Do you ‘hate’ the AIDS virus? Are all the scientists who work on getting rid of the AIDA virus ‘haters’? This is childish thinking. Koenraad is nothing but an apologist for a repressive and destructive religious label. In defending it he is resorting to silly name-calling.

          The thing to remember here is that there is a huge difference between the virus and the host. The virus must be destroyed. The host is to be protected and defended. People like Koenraad are confused about this part. They are defending the virus. People like Dr Nanda are the ones whose work defends the people of India because they are able to objectively identify the virus.

          The last part of Koenraad’s diatribe is nothing but the vain ramblings of a sophist. All it consists of is dishonest pity wrapped in irrelevant BS. Let me try the same thing: Socretes said “deplorable attitudes are merely the result of ignorance “. So all Koenraad needs to do is read the accounts of the great Earl of Aesop to realize that fairies and hobgobblins do indeed reside in our underwear. Not very convincing, is it? Its called the Courtier’s Reply. Read this: http://richarddawkins.net/articles/463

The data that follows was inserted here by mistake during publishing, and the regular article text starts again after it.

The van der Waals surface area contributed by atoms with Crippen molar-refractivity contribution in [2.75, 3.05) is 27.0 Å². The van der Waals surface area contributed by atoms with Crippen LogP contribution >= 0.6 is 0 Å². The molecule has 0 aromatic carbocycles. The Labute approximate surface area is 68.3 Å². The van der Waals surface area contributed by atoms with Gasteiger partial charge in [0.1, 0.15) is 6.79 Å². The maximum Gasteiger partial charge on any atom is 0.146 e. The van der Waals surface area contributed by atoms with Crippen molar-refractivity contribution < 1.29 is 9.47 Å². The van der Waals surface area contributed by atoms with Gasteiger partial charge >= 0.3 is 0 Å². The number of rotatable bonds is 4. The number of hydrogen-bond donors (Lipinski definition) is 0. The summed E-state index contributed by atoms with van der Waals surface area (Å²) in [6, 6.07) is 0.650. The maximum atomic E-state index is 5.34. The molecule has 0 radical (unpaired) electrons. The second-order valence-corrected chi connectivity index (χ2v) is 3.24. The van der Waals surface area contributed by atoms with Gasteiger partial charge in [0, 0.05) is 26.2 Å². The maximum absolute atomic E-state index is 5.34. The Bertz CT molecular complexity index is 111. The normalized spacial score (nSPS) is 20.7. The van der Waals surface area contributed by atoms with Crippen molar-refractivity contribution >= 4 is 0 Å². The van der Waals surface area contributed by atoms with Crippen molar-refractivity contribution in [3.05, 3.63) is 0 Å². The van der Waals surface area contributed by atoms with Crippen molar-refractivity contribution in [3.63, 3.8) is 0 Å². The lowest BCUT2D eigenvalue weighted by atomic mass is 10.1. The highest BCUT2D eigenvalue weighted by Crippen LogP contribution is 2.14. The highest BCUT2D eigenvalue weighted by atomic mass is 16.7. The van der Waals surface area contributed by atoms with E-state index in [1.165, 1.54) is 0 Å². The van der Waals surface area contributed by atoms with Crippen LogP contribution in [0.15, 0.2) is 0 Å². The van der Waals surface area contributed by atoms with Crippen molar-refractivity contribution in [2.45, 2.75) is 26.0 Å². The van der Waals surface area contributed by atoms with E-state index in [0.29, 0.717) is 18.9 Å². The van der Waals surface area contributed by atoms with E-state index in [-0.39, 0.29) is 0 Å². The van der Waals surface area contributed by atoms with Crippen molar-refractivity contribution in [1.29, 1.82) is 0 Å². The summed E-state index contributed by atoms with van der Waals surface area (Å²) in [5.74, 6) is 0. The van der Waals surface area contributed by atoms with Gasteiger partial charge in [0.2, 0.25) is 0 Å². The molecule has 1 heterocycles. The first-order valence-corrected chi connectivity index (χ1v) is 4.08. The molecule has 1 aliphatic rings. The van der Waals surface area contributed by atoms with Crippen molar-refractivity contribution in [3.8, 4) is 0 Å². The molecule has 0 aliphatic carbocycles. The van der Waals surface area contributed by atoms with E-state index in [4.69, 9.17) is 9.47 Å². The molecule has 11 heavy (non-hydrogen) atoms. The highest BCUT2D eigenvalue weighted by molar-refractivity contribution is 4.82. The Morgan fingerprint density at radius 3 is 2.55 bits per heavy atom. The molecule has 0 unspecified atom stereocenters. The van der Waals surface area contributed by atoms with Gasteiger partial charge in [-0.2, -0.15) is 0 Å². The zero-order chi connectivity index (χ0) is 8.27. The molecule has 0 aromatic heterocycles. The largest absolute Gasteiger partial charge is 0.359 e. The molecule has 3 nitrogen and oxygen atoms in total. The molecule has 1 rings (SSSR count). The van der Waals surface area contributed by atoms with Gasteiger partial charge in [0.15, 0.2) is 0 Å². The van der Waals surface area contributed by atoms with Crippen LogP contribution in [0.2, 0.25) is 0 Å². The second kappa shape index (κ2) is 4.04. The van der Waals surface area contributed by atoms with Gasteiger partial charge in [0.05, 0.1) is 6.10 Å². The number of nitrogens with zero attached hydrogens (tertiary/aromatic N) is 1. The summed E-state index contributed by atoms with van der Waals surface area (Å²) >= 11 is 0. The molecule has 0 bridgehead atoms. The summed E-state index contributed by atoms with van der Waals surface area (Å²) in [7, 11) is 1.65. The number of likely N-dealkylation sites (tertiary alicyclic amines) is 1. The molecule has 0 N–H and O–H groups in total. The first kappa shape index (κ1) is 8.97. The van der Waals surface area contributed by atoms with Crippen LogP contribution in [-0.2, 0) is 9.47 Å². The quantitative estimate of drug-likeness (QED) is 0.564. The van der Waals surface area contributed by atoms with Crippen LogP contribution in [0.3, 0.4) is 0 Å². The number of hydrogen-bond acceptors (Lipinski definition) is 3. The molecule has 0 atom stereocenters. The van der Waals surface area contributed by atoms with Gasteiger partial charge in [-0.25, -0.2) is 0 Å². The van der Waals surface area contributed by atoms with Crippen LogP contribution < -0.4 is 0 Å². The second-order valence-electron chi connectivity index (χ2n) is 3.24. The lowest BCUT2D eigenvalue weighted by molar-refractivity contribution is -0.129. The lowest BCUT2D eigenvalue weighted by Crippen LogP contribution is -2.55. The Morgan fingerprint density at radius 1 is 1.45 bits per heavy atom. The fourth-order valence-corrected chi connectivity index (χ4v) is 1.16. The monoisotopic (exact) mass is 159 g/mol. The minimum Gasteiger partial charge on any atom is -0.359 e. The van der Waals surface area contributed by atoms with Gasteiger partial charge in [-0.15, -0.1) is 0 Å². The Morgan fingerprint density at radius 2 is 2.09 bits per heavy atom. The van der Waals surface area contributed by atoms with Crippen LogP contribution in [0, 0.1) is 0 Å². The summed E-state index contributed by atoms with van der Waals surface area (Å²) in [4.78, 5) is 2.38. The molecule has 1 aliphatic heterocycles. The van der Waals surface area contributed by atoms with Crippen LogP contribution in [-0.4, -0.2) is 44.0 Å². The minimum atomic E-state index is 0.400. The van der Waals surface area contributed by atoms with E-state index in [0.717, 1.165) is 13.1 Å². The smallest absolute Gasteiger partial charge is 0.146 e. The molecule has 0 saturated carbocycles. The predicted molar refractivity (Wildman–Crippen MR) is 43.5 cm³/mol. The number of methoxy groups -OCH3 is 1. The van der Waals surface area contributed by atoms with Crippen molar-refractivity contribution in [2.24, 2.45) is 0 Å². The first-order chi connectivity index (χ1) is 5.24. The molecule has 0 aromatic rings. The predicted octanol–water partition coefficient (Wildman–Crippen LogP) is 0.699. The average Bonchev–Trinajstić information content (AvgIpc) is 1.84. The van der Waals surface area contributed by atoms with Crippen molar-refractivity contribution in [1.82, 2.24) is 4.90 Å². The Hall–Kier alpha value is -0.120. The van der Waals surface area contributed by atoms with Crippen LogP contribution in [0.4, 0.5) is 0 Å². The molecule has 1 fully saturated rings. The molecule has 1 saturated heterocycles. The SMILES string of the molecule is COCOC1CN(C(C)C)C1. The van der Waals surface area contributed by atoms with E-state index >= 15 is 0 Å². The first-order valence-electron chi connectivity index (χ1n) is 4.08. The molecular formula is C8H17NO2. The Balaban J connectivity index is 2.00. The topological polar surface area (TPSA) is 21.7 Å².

• Just to add to this, I have already mentioned the ‘Hindu Hater’ argument in the review. As mentioned in the review, this argument is meant to preclude intelligent conversation.

            To demonstrate, let me turn it back on you.

            You HATE reason. Your academic work is in the “service of hate” because you do not agree with us. So there.